VII. Missions. Towards the close of the last days, we are to expect special efforts in behalf of Jew and Gentile. The gospel is to be preached to all nations. The Jew is to be sought out. The Bible is to go over the earth. The messengers of Christ are to make their errand known. At no time since the apostles has this been the case so much as now.

     VIII. Political changer. European changes; the reconstruction of the ten kingdoms; the breaking up of old land marks; the confusion of all political principle; the placing of government in the hands of the lowest; the speaking evil of dignities.

     IX. Pride and self-will. The pride of power; the pride of knowledge and intellect; self-reliance; belief in self-regeneration, without the power of God, or the Holy Ghost. Unwillingness to brook restraints: "Our lips are our own; who is Lord over us?" This willfulness or lawlessness is to come to a head in Antichrist; but it is to be manifested everywhere, in the church and in the world. Self-will! That is to be the characteristic of the last days.

     X. Restlessness. Many shall run to and fro. The whole world shall be in motion; fermentation everywhere; rushing hither and thither; unable to be still. As the man possessed by a devil could not rest, so our world in the last days, possessed by the devil, shall exhibit the very restlessness of hell,-of him who is ever going to and fro in the earth, walking up and down in it.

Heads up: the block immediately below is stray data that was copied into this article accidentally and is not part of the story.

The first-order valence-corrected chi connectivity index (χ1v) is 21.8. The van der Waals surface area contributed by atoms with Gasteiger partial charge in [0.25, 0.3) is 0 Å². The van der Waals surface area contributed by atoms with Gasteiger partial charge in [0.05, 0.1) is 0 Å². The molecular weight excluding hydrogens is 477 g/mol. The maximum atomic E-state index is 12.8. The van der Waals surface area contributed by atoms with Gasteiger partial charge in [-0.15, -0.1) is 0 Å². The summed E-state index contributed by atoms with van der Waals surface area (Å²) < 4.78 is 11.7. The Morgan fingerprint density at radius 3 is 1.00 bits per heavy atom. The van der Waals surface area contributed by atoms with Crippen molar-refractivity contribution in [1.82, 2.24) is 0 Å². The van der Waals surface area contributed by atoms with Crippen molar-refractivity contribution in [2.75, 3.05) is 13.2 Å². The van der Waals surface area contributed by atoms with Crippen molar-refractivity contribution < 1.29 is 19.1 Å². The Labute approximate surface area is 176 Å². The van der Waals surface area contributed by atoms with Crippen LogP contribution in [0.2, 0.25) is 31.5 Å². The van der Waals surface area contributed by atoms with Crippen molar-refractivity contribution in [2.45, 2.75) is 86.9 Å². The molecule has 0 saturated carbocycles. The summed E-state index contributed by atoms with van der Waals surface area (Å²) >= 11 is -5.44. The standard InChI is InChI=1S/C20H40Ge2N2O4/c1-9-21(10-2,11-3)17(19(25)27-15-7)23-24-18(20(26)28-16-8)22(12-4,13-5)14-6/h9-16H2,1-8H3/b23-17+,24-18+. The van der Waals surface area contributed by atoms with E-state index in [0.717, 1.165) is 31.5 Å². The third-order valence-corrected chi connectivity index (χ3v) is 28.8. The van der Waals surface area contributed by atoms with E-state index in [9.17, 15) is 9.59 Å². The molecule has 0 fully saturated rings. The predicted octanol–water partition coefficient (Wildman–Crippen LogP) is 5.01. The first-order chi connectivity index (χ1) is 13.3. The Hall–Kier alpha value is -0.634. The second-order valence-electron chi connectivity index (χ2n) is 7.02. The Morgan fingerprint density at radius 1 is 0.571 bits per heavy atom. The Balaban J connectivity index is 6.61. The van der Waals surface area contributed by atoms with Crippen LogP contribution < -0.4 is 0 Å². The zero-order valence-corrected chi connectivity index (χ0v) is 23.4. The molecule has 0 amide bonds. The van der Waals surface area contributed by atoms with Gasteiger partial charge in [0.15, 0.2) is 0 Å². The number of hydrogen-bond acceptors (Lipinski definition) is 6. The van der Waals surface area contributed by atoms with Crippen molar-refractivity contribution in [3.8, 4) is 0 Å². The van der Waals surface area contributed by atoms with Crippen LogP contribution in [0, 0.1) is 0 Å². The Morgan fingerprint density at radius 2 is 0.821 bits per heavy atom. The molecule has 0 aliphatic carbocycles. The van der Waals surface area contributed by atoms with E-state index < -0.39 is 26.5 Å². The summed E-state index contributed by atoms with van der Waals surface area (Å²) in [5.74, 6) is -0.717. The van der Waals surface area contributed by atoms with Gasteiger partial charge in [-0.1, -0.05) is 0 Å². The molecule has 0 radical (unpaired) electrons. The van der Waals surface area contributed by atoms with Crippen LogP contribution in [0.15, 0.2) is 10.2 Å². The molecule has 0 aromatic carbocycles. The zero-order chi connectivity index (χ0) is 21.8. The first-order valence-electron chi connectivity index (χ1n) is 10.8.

XI. Satanic influences. We see this not only in the errors and blasphemies that are abroad,-infidelity and atheism. But we see it in the pretended communications with the invisible world, the spirit-rapping, and spirit-consulting, which is spreading everywhere; so that millions are under these subtle and potent influences.

     XII. Wars. The world's great crisis is the Armageddon battle. Up till that time there are to be wars and rumors of wars.

     XIII. Worldliness, This present evil world is to be the object of man's idolatry. In this way materialism will shew itself. Religious materialism, ecclesiastical materialism, political materialism. This material world in all its aspects will be worshipped. Luxury, lust of the flesh, lust of the eye, &c., all mingle together to make up the intense worldliness of the last days.